Here are some guidelines to follow before you take the SIBO breath test. Be sure to wait at least 28 days to do the breath test after taking antibiotics or probiotics, and 14 days after doing a colonoscopy.
A day before your test, avoid eating or drinking:
- Foods with carbohydrates and starches that are harder to digest, like beans, nuts and seeds, whole grains, vegetable juices, kale, and
- Milk, cheese, yoghurt, butter, and other dairy
- Soft drink and vegetable and fruit juices
12 hours before your test:
- Stop eating and drinking
- Take your usual prescribed medications
- Don’t chew gum or eat breath mints and candies
- Avoid smoking or chewing tobacco
How do you treat SIBO?
If you’ve been diagnosed with SIBO, your doctor will most likely prescribe antibiotics called rifaximin (brand name Xifaxan) to help restore a balance of good and bad bacteria in the gut. "The mainstay of therapy is either antibiotics, probiotics, or a combination of the two, along with removal of the offending agent that causes SIBO," Dr Ganjhu says.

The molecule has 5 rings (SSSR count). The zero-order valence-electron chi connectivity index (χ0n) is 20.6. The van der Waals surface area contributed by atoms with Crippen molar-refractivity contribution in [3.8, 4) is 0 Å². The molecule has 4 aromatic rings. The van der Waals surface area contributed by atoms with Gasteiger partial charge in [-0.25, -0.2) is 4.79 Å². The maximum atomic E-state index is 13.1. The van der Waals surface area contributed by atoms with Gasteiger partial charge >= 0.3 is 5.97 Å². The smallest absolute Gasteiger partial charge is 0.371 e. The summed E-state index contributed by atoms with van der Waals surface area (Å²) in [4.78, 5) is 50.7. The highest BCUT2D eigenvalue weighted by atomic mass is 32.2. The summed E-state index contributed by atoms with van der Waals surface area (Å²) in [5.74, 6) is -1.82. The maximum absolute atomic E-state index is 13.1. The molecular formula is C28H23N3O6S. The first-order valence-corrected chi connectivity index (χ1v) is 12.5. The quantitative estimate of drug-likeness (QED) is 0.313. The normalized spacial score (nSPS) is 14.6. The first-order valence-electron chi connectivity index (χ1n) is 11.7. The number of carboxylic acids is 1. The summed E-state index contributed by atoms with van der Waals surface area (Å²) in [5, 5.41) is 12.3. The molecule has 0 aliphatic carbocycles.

The antibiotics work to treat symptoms like abdominal pain and diarrhoea and to reduce bacterial overgrowth. But Dr Ganjhu says using antibiotics is a short-term plan. "The problem with antibiotic therapy is that SIBO often returns so you need to retreat," she says. Moreover, antibiotics are sometimes ineffective when treating bacteria that produce methane.
“Methane can be really hard to treat. The antibiotic, neomycin, might be added. Some doctors will recommend probiotics instead. There are few probiotics that work, however, so it’s a trial and error process. You have to re-inoculate the good bacteria,” Dr Ganjhu explains. "Since we all have our own microbiome fingerprint, everyone is different and different probiotics work for different people."